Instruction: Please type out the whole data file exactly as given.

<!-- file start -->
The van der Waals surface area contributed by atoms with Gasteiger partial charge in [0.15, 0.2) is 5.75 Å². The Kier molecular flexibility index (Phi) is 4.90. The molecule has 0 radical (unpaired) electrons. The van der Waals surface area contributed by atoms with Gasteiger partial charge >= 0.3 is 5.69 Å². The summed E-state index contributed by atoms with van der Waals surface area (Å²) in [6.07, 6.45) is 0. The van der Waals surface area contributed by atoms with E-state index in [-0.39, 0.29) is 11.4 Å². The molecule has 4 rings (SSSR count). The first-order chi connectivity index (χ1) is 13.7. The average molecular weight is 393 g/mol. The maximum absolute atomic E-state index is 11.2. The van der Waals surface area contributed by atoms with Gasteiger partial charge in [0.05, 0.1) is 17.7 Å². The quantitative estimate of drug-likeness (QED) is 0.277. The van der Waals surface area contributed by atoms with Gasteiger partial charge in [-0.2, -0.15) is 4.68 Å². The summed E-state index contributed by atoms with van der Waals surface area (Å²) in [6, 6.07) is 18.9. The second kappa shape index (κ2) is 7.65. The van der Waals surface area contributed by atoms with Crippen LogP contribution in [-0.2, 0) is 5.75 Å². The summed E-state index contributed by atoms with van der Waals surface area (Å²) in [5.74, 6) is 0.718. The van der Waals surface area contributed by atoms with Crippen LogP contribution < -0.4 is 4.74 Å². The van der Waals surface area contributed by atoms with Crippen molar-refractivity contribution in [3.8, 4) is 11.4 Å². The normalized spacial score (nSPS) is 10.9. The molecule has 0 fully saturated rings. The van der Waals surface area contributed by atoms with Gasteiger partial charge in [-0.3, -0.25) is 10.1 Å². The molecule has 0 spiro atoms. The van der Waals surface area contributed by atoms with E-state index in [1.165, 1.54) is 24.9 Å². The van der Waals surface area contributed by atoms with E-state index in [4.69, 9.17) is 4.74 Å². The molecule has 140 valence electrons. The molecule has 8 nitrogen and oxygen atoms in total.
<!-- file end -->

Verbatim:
The van der Waals surface area contributed by atoms with Gasteiger partial charge in [0.15, 0.2) is 5.75 Å². The Kier molecular flexibility index (Phi) is 4.90. The molecule has 0 radical (unpaired) electrons. The van der Waals surface area contributed by atoms with Gasteiger partial charge >= 0.3 is 5.69 Å². The summed E-state index contributed by atoms with van der Waals surface area (Å²) in [6.07, 6.45) is 0. The van der Waals surface area contributed by atoms with E-state index in [-0.39, 0.29) is 11.4 Å². The molecule has 4 rings (SSSR count). The first-order chi connectivity index (χ1) is 13.7. The average molecular weight is 393 g/mol. The maximum absolute atomic E-state index is 11.2. The van der Waals surface area contributed by atoms with Gasteiger partial charge in [0.05, 0.1) is 17.7 Å². The quantitative estimate of drug-likeness (QED) is 0.277. The van der Waals surface area contributed by atoms with Gasteiger partial charge in [-0.2, -0.15) is 4.68 Å². The summed E-state index contributed by atoms with van der Waals surface area (Å²) in [6, 6.07) is 18.9. The second kappa shape index (κ2) is 7.65. The van der Waals surface area contributed by atoms with Crippen LogP contribution in [-0.2, 0) is 5.75 Å². The summed E-state index contributed by atoms with van der Waals surface area (Å²) in [5.74, 6) is 0.718. The van der Waals surface area contributed by atoms with Crippen LogP contribution < -0.4 is 4.74 Å². The van der Waals surface area contributed by atoms with Crippen molar-refractivity contribution in [3.8, 4) is 11.4 Å². The normalized spacial score (nSPS) is 10.9. The molecule has 0 fully saturated rings. The van der Waals surface area contributed by atoms with Gasteiger partial charge in [-0.3, -0.25) is 10.1 Å². The molecule has 0 spiro atoms. The van der Waals surface area contributed by atoms with E-state index in [1.165, 1.54) is 24.9 Å². The van der Waals surface area contributed by atoms with E-state index in [4.69, 9.17) is 4.74 Å². The molecule has 140 valence electrons. The molecule has 8 nitrogen and oxygen atoms in total.